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Climate change and chocolate

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Yves Herman/Reuters/File

(Read caption) A worker at Barry Callebaut factory inspects cocoa beans in Lebbeke, Belguim. Some question whether coca farmers in West Africa will be able to adapt to the coming effects of climate change.

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This report is worth reading for two reasons. It provides some best estimates of how climate change is likely to affect the geography of where cocoa can be grown in West Africa and what might happen to farmers in Ghana and Côte d'Ivoire. But, it is also revealing that the authors of the report only mention "adaptation" in the conclusion. They implicitly assume that cocoa growers do not "change their game" as climate change takes place. They implicitly assume a worst case scenario of no behavioral change in analyzing how climate change will affect West African farmers' income and the global supply of chocolate. That's a pinch nuts.
In fairness to the authors, they offer some sensible recommendations at the end of their report. To quote them,

"The development and implementation of adaptation strategies to face progressive climate change depend on the participation of all actors in the cocoa sector. The recommendations below are specific to each of them. For farmers:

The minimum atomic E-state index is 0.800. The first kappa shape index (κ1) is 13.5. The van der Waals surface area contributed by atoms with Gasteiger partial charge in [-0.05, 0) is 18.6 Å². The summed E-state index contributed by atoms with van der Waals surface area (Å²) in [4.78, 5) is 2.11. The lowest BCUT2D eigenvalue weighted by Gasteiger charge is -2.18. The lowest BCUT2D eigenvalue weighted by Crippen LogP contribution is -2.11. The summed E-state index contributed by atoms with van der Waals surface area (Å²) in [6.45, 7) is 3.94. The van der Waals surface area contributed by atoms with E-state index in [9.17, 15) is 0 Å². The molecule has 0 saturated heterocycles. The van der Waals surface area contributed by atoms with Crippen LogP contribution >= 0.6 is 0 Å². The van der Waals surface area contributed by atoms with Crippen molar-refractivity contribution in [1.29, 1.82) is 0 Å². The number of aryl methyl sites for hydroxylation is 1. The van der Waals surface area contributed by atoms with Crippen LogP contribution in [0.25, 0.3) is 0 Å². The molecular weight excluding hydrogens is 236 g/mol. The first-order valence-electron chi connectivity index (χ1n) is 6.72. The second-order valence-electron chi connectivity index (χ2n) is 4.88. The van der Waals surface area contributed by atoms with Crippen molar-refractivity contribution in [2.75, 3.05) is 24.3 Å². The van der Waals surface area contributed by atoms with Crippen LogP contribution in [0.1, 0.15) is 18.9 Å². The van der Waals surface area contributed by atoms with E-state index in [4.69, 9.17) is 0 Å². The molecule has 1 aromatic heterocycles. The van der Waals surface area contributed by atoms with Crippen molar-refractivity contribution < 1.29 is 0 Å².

 To implement new technologies available mainly for drought-tolerant germplasm and irrigation systems;
 To implement an efficient cocoa shade management (Isaac et al., 2007), that can contribute to buffering temperatures;
 As the current growing areas become hotter, farmers should implement activities to prevent bushfires; and
 Farm diversification with alternative crops such as orange, oil palm and cashew (Anim-Kwapong and Frimpong, 2005) for areas that will become unsuitable in the future.
For researchers:
 Research on drought-tolerant cocoa germplasm and irrigation systems;
 Further research on the effects of climate change on crops including the implementation of technological alternatives to explore better environmental and economic options;
 Participate in the development of nationals policies for adaptation"

The open behavioral question here is whether the West African farmers will implement these intuitive suggestions. They certainly have the right incentives to do so! But, some may lack the information (The Gates Foundation can play this role) or the capital to finance changes in production techniques. The authors of this report do not bother to state how effective such adaptation measures might be to enable these farmers to continue to prosper in our hotter future.
But, when the scientists and bloggers do not engage with the power of adaptation as a coping strategy, the public is presented with with this type of headline.

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